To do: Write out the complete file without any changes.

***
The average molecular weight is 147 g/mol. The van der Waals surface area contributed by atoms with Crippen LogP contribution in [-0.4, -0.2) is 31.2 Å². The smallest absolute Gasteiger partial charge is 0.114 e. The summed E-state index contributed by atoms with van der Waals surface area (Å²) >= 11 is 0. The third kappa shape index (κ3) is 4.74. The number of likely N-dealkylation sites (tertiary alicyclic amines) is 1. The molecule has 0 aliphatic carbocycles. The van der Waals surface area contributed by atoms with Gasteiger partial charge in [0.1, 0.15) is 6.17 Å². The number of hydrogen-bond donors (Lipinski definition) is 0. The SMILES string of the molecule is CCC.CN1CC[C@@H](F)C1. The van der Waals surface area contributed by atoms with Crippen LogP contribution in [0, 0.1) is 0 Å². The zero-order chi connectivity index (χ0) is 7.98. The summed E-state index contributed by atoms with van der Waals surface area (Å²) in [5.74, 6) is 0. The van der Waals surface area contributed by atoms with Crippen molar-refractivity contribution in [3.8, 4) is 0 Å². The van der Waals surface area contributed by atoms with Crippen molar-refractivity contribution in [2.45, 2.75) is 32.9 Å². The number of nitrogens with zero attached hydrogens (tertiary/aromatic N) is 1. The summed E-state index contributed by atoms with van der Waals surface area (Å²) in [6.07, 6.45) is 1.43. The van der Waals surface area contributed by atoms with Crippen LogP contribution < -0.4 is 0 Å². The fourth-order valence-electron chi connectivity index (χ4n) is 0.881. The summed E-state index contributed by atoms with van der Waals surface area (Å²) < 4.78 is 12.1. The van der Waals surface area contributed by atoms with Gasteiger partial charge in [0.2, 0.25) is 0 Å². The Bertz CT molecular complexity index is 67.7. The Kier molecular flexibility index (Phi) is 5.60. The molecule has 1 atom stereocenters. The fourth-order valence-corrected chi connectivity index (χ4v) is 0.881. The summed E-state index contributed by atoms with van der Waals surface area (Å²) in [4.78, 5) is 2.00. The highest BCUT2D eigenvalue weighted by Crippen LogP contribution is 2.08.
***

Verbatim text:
The average molecular weight is 147 g/mol. The van der Waals surface area contributed by atoms with Crippen LogP contribution in [-0.4, -0.2) is 31.2 Å². The smallest absolute Gasteiger partial charge is 0.114 e. The summed E-state index contributed by atoms with van der Waals surface area (Å²) >= 11 is 0. The third kappa shape index (κ3) is 4.74. The number of likely N-dealkylation sites (tertiary alicyclic amines) is 1. The molecule has 0 aliphatic carbocycles. The van der Waals surface area contributed by atoms with Gasteiger partial charge in [0.1, 0.15) is 6.17 Å². The number of hydrogen-bond donors (Lipinski definition) is 0. The SMILES string of the molecule is CCC.CN1CC[C@@H](F)C1. The van der Waals surface area contributed by atoms with Crippen LogP contribution in [0, 0.1) is 0 Å². The zero-order chi connectivity index (χ0) is 7.98. The summed E-state index contributed by atoms with van der Waals surface area (Å²) in [5.74, 6) is 0. The van der Waals surface area contributed by atoms with Crippen molar-refractivity contribution in [3.8, 4) is 0 Å². The van der Waals surface area contributed by atoms with Crippen molar-refractivity contribution in [2.45, 2.75) is 32.9 Å². The number of nitrogens with zero attached hydrogens (tertiary/aromatic N) is 1. The summed E-state index contributed by atoms with van der Waals surface area (Å²) in [6.07, 6.45) is 1.43. The van der Waals surface area contributed by atoms with Crippen LogP contribution < -0.4 is 0 Å². The fourth-order valence-electron chi connectivity index (χ4n) is 0.881. The summed E-state index contributed by atoms with van der Waals surface area (Å²) < 4.78 is 12.1. The van der Waals surface area contributed by atoms with Gasteiger partial charge in [0.2, 0.25) is 0 Å². The Bertz CT molecular complexity index is 67.7. The Kier molecular flexibility index (Phi) is 5.60. The molecule has 1 atom stereocenters. The fourth-order valence-corrected chi connectivity index (χ4v) is 0.881. The summed E-state index contributed by atoms with van der Waals surface area (Å²) in [4.78, 5) is 2.00. The highest BCUT2D eigenvalue weighted by Crippen LogP contribution is 2.08.